Joel Salatin: [00:55:35] You guys you guys did this for years with your broilers basically I think which is what really lost everything else for you is that right.

Joel Salatin: [00:55:43] Yeah. The broilers. The broilers were a turning point although you know they didn’t come until Ah well I’m trying to see we’ve been here a year. They were our second year here we started with those they didn’t really they didn’t really kick in until about the third year. But but but remember you know I I did some off farm yes and some cash if you can go off farm if you’re living on for 5000 hours here and you can go off farm for a couple of weeks and and then you know spend a few days and taken a thousand dollars that goes a long way. And so you know we were. So we were we were least cost producers for sure but we were direct marketing and because our expenses were so low we were you know we were able to squeak by. It was it was tight but we squeak the once the once at a time thing. I think this is is good. I don’t want that to be a I don’t want that to be a cultish thing for somebody because there are things that do go together very well. I mean things like an egg mobile behind cow or things like sheep sheep and cows or. Things like. You know making making compost with eggs things like poultry under orchard you know chicken turkeys any kind of poultry ducks chickens turkeys under under orchard.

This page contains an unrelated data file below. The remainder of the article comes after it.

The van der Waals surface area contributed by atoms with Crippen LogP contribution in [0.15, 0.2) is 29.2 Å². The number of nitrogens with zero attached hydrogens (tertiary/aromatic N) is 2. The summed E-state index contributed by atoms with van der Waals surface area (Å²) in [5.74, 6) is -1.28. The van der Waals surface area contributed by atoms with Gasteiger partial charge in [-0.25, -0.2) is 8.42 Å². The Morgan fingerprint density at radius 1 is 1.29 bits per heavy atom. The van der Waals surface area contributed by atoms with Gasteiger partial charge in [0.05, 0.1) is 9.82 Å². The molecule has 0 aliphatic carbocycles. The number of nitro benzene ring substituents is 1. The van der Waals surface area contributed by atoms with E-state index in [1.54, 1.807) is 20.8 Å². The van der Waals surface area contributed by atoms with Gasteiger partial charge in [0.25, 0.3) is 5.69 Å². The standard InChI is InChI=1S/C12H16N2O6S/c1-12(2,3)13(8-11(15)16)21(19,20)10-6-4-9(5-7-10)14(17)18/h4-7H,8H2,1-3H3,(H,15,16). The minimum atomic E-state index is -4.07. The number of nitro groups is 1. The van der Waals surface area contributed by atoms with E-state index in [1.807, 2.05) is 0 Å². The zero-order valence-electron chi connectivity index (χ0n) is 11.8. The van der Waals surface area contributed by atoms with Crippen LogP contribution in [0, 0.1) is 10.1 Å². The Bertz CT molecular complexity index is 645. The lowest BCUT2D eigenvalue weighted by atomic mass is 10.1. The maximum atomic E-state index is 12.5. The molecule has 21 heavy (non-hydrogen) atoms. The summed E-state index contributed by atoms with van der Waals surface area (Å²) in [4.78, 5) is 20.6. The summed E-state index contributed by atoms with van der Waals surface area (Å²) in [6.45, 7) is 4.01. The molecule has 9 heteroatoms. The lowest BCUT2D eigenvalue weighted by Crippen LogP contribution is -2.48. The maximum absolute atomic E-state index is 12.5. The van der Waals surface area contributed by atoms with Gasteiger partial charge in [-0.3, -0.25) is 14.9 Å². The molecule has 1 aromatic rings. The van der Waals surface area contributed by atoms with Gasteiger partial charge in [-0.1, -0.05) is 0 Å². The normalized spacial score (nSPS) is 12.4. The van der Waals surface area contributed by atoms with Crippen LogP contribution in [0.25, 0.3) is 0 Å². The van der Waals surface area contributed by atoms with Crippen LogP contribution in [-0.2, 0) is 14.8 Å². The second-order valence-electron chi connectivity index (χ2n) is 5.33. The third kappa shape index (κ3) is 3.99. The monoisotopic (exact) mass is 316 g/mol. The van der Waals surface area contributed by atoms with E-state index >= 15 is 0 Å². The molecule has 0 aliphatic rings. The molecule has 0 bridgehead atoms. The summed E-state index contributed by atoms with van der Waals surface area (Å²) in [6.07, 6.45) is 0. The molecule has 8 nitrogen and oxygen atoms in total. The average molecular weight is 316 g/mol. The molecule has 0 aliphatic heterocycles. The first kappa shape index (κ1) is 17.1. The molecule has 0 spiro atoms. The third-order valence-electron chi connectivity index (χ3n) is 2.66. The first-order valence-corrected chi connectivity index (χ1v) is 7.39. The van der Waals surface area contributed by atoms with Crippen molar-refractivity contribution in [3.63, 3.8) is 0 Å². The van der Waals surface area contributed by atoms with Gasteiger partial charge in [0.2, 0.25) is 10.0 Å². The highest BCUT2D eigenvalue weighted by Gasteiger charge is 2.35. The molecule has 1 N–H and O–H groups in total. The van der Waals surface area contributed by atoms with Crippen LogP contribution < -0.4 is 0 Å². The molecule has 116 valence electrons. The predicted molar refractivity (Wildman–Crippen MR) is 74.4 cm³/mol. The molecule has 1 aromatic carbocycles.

Joel Salatin: [00:57:20] So there’s a there’s a vineyard pace means Ranch in California and they’ve developed a muzzle for sheep so that they can mow the vineyard with sheep when the sheep raises his head the muzzle goes down he can’t nip at the grape vine is it’s quite it’s really wonderful. And so you know if you’re doing grapes for example the faster that the faster you can quit mowing under them the better off you’ll be if you can do that with animals. And so I don’t I don’t want to be cultish about. Don’t do too many things at once. But but but the point is well taken. You can’t be you can’t be creative at every single enterprise at the same time. You can’t be starting all of them from scratch at once. You’ve got to feel you’ve got to feel like you’ve got some mastery in one or two before you start adding. Other enterprises in and they do grow. You know that the synergy you mentioned agro tourism. My goodness you know we have 15000 visitors a year here at the farm now. And that’s become a new you know a new enterprise as this whole you know people coming out to the farm to get tours and things like that but you’re not going to do that day one because there’s nothing to see.